There are the environmentally conscious, those wishing to build "green." There are those with old barns or houses on their property who need wood for restoration purposes. But most often, people seek out antique lumber to add a rustic feel to their homes with wood that has a history.

Sometimes that history is apparent, as was the case with a soon-to-be floorboard marked with the print of a horseshoe. And sometimes it is more subtle, like the board worn smooth from years of bearing the weight of piles of wheat.

Every once in a while, Pratt finds a lead bullet buried in a board.

"There's no bullet hole in there, and you know it was in the tree before it got sawed out," he said. "You mark it and tag it and the people can leave it right there and they can create their own story about who got shot and missed, or in what war, and so on."

Though the wood gets a second life in Pratt's workshop, there are many who would prefer the 19th-century barns stay in their original form. Yet the cost of upkeep prevents most people from restoring the barns on their properties -- home repairs usually come first.

Michael Tomlan, associate director of Cornell's graduate school program in historic preservation planning and a member of the New York State Barn Coalition, said that for the average person, wooden barns have outlived their usefulness and no longer serve a function for most homeowners. Additionally, most modern farms use technology that has advanced past the structures' traditional uses.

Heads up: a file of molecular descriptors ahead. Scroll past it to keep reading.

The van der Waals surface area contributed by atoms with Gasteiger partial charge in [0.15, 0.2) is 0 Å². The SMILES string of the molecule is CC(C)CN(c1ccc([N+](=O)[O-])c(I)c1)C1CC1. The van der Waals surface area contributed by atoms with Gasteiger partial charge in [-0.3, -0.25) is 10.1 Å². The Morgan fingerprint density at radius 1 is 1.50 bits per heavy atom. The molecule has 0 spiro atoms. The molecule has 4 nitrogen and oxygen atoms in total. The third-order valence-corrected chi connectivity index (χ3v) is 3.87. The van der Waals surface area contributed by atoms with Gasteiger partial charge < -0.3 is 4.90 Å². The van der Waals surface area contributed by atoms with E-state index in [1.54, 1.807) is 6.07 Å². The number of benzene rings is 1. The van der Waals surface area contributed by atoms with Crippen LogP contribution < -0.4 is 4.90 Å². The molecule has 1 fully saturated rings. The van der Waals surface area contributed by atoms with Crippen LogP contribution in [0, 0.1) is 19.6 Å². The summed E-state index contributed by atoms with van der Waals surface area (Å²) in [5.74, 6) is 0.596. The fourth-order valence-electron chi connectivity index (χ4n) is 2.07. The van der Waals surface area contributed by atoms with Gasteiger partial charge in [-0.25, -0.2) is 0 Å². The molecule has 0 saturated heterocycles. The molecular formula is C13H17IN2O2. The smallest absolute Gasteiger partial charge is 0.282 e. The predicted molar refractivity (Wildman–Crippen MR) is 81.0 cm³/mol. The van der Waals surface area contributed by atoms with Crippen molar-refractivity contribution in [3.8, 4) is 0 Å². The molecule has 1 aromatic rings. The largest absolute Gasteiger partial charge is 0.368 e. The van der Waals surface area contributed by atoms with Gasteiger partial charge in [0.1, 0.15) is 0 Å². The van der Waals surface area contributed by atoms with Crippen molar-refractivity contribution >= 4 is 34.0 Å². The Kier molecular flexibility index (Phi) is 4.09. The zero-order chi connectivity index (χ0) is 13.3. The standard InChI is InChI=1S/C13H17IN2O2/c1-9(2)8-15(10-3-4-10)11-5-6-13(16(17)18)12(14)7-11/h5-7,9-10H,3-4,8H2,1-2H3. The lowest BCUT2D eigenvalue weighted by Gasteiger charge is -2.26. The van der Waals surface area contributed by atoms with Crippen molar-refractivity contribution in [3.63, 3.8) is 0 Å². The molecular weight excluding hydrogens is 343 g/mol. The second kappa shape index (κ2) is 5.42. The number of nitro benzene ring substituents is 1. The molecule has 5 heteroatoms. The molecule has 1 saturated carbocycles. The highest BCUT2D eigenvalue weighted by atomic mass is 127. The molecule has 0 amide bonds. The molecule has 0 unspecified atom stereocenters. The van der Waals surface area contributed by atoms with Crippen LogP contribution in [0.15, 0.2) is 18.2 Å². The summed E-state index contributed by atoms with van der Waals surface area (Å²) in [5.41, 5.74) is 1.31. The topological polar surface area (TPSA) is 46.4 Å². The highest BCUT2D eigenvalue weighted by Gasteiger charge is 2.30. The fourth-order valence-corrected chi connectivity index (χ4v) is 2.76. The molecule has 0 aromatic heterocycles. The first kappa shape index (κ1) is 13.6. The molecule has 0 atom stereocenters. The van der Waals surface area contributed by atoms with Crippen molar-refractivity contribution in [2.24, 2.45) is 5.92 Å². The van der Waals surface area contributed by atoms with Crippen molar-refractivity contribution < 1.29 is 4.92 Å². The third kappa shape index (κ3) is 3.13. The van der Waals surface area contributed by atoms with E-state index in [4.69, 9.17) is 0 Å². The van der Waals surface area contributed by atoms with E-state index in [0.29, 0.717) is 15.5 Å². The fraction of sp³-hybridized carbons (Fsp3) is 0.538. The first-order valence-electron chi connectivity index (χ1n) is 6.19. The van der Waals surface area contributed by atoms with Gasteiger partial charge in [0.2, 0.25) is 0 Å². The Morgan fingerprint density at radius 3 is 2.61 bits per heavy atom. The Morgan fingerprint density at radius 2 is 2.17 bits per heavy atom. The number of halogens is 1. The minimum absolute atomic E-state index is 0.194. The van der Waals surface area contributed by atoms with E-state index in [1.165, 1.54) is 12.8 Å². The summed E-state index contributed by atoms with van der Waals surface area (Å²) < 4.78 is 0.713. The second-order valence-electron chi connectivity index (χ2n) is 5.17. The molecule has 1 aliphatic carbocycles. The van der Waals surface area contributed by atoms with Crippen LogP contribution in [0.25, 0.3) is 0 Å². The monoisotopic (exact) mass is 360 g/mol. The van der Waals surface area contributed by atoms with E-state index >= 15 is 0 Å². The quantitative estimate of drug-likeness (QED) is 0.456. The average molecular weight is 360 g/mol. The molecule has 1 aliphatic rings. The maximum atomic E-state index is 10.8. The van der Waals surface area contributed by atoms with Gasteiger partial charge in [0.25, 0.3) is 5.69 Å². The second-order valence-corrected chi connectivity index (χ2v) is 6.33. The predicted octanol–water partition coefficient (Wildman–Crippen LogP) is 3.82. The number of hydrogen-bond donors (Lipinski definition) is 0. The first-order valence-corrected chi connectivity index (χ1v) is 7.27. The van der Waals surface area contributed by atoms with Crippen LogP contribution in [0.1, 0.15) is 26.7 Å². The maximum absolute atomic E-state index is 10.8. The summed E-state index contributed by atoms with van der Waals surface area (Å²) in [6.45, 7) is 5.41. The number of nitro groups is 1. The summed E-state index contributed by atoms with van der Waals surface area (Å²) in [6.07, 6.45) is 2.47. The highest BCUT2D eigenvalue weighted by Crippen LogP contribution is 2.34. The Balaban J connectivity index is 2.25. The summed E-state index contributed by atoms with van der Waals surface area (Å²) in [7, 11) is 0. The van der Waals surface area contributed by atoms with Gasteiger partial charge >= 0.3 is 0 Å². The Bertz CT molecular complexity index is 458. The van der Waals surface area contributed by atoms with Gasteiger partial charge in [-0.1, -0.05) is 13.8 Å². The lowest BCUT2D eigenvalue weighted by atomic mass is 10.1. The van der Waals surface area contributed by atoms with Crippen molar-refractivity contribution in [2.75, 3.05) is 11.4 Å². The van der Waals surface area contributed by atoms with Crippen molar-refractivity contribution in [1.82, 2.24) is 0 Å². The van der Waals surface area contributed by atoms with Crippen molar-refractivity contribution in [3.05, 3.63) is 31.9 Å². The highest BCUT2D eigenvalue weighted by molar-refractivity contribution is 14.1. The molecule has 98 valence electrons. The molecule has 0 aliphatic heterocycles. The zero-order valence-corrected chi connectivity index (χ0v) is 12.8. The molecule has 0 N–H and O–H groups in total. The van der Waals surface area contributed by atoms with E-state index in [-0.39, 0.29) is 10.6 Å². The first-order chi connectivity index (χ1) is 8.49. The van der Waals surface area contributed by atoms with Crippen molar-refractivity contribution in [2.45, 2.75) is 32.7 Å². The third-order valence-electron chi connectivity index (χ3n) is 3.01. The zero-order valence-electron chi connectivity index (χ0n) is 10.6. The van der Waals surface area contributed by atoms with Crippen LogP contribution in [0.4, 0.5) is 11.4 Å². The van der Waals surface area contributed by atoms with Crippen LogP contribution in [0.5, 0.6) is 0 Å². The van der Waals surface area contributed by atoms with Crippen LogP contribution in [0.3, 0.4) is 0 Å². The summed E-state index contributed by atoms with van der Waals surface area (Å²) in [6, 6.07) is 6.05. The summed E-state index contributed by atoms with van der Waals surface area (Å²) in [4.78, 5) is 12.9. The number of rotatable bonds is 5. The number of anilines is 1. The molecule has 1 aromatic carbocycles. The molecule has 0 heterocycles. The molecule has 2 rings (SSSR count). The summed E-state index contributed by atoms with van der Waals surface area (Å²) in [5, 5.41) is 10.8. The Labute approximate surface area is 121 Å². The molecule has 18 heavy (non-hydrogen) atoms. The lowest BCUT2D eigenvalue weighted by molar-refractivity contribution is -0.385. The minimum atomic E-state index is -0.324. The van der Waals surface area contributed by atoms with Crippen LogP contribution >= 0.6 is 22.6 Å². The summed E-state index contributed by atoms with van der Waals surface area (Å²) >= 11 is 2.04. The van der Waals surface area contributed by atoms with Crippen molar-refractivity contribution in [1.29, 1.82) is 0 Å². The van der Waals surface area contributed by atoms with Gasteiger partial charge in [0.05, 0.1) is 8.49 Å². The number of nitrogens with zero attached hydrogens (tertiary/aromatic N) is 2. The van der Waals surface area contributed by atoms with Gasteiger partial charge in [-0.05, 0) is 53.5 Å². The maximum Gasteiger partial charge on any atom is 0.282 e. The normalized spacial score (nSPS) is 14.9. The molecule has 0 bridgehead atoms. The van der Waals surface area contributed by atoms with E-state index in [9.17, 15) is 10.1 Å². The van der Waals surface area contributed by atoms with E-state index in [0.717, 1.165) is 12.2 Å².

"When you look at it, we are a suburban nation," Tomlan said. "The majority of us get fruits and vegetables from a grocery store."

In the past, barn preservation grants have been available through the New York State Office of Parks, Recreation, and Historic Preservation, but those are only awarded to a small group of distinctive historical barns, and most of them are match grants. Still, Tomlan receives calls at least three times a day from people seeking to make preserving their barns financially feasible.

"There are so many barns, but the reality is, they're dropping like flies," he said.

The barns of the region were built by hand, most of them before the Civil War, from lumber chopped from local forests. The wood was dragged from the sawmill, often by sleigh during the winter, as wood could travel faster over the snow-covered ground than by ox cart.

Much of the wood Pratt works with has been used two or three times before it reaches his hands, and comes from barns so worn that preservation would be financially impossible for most, he said.

"Everything has a life span," he said, standing among the piles of wood that, with any luck, will see another century. "Most of these barns are reaching the end of theirs."

© NATHAN PALLACE - Old barn beams salvaged by Frank Pratt sit in front of his Cambridge workshop and storage area on Wednesday afternoon.
© NATHAN PALLACE - Frank Pratt looks over a board he has run through a wood planer to strip it of its outermost weathered layer. Much of the wood that Pratt salvages and recycles comes from barns more than 100 years old.
© NATHAN PALLACE - Frank Pratt uses a claw hammer and pry bar to remove old nails and other metal objects from a piece of the wood he has salvaged from old barns all over the Northeast. Taking out these objects is part of the recycling process he does before putting the wood back on the market for resale to clients who want to make their homes look more rustic.